If there are key suppliers that need to be selected, then they will probably have been selected by the end of this phase and involved in the design. You will note that this design does not include writing standard operating procedures, education and training materials, or developing the detailed design of information technology systems. This phase would normally culminate in a formal approval of the to-be design by the steering team and any other key senior stakeholders who may be appropriate.
As the name suggests, the detailed design, build and test phase is the section of the project where the detailed design of the solution is completed, capabilities are built and tested. This will include items such as writing and approving standard operating procedures and education and training materials. Information technology systems and tools will also be designed, built and tested. It must be remembered that in a GxP and validated environment, the development and execution of the system testing is a significant endeavour in its own right, requiring significant quantities of resource and time to achieve.
Some time towards the end of this phase, a formal decision would normally be made that the design and tools are sufficiently well developed that the implementation phase can begin. The reason for this formal decision point is that the beginning of the implementation phase normally commits all impacted stakeholders to a significant amount of effort in preparation for “go-live” and therefore should only be commenced if the project is truly ready.
In our experience, many projects are delayed, or even fail, because managers underestimate the resources and time required to complete this phase adequately. This is often caused by too much optimism or bowing to pressure to cut timescales and cost in the situation and strategy phase. Ensuring some experienced, sufficiently senior views are brought to bear on plans in these early stages can help avoid this situation occurring.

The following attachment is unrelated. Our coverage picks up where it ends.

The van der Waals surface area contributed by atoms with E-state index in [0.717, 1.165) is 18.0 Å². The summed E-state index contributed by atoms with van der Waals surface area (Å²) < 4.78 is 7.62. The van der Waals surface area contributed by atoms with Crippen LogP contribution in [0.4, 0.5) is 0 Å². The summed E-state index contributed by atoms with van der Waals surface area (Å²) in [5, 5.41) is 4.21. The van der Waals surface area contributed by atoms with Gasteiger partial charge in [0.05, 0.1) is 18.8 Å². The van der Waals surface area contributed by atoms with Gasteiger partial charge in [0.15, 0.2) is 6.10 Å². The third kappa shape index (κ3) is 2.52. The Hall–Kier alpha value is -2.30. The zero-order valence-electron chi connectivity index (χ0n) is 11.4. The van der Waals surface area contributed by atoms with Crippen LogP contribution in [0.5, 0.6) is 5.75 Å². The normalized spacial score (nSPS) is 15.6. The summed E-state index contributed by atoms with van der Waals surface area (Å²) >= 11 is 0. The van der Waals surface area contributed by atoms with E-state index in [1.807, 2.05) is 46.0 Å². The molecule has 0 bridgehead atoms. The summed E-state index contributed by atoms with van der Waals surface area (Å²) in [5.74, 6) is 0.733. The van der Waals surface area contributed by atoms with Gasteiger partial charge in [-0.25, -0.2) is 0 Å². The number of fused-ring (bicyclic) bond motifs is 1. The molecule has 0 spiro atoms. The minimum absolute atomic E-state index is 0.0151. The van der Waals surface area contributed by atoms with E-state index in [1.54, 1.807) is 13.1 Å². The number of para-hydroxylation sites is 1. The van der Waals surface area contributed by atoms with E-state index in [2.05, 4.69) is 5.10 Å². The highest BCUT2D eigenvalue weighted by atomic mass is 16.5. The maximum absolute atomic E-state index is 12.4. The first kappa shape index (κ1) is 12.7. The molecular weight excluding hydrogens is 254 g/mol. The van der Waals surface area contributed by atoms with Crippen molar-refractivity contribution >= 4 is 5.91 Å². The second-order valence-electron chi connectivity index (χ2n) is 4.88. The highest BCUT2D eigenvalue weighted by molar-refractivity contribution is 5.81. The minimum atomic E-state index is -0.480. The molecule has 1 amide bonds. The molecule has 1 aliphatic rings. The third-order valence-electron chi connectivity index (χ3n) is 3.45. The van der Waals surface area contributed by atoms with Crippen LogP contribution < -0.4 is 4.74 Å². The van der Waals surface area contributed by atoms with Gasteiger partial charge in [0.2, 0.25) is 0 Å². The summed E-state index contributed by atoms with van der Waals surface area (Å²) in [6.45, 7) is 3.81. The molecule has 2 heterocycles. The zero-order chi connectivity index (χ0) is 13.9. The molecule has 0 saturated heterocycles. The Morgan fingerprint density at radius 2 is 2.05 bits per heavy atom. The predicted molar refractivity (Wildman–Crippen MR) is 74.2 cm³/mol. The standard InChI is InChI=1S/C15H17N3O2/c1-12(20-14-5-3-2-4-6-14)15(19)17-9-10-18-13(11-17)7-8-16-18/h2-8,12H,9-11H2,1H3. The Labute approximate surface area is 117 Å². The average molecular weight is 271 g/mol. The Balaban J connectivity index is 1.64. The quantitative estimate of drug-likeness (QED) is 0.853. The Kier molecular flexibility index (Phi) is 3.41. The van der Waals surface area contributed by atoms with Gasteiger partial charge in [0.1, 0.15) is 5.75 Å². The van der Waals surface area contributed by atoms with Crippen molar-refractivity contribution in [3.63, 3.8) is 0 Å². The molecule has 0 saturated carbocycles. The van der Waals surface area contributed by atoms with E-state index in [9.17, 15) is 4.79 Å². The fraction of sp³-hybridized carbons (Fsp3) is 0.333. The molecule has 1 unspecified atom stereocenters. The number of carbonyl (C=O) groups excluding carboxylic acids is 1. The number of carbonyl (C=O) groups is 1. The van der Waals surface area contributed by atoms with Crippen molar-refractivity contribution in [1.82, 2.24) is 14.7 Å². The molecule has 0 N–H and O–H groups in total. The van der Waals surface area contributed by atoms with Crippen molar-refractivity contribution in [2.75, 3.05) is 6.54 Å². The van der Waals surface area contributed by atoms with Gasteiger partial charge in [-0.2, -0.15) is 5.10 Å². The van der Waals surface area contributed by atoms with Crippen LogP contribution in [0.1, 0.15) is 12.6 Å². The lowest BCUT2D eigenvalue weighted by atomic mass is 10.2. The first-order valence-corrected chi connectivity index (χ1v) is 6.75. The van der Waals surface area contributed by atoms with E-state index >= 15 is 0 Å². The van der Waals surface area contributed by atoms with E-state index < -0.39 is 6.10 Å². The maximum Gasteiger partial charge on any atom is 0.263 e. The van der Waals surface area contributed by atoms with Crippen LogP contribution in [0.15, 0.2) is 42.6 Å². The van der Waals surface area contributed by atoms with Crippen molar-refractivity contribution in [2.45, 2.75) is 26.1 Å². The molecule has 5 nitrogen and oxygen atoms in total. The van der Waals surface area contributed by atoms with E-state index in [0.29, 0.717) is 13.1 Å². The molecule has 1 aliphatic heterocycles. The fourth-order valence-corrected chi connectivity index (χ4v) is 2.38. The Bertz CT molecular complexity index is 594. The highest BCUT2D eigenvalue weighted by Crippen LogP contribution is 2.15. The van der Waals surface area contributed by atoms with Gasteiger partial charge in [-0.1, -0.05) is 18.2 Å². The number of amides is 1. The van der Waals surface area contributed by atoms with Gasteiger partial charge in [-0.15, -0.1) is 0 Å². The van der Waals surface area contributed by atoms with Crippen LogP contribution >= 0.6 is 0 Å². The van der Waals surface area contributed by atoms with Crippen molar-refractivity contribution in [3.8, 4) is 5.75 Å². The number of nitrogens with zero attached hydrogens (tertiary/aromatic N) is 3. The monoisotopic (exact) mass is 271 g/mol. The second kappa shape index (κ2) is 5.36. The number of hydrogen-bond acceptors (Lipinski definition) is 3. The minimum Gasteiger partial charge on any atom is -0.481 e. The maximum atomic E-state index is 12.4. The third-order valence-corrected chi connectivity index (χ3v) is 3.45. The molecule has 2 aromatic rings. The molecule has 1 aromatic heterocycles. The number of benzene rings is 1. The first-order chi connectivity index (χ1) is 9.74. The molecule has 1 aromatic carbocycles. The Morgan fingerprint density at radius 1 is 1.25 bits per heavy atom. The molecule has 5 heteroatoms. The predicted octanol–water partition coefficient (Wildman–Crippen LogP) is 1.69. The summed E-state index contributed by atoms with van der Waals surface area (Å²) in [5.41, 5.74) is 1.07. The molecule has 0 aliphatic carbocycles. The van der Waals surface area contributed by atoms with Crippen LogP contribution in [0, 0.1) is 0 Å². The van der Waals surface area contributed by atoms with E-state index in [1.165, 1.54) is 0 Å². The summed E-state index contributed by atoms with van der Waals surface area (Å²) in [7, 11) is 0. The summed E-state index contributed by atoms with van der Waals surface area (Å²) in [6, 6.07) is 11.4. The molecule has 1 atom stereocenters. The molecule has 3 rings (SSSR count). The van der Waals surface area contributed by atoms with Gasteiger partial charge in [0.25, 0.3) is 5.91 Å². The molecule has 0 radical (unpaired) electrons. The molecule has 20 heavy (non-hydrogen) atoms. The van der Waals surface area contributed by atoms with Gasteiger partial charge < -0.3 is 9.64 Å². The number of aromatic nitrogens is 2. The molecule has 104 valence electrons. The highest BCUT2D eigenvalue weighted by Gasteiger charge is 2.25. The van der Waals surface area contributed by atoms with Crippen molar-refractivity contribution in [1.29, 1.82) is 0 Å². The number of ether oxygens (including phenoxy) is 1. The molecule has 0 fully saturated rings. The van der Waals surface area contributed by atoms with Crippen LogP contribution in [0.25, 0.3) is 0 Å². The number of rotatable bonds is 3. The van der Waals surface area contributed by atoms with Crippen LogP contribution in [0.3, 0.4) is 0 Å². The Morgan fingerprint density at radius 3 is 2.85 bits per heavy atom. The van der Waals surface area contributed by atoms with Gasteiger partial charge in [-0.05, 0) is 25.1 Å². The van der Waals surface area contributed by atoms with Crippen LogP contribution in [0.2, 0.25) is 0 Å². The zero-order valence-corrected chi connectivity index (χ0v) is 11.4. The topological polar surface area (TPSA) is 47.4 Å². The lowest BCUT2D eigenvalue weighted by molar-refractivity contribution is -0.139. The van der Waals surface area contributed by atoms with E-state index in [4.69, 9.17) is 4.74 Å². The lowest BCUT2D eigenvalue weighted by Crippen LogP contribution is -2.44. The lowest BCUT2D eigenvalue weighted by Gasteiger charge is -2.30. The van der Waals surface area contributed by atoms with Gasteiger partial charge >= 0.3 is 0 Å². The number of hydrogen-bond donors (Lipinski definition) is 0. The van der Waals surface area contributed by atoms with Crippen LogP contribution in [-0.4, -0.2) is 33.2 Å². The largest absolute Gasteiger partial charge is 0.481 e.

Implementation, or deployment as some organisations call it, takes the detailed design, tools and information technology systems and implements them in the organisation. It is during this phase that the new processes and systems will “go-live” and be proven for real in the business. Typical activities in this phase would include deploying tools and information technology systems, data migration, training of staff and performing process qualification. We would recommend that there is a formal “go/no-go” decision made immediately prior to the first “go-live” of any new capability and that this decision is made by the steering team. This will ensure that the project and organisation are ready.
Having successfully achieved the “go-live”, the job of the project team is not over. The project team needs to support the initial implementation of the new capabilities until they are stable and handed over effectively to the people who will operate them and support them on an ongoing basis. This phase of the project would normally include the following activities:
- Managing the cut-over from old capabilities to new capabilities.
- Providing increased support to users during the initial period after “go-live”.
- Ramping up new capabilities to design capacity.
- Actively identifying issues in the new capabilities and rectifying them.
- Completing process qualification.
- Decommissioning redundant capabilities.
- Closing out all project activities and reporting.
In the next article in this series, I will look at the key roles required to undertake such projects, and in later articles the programme management aspects of an artwork improvement programme.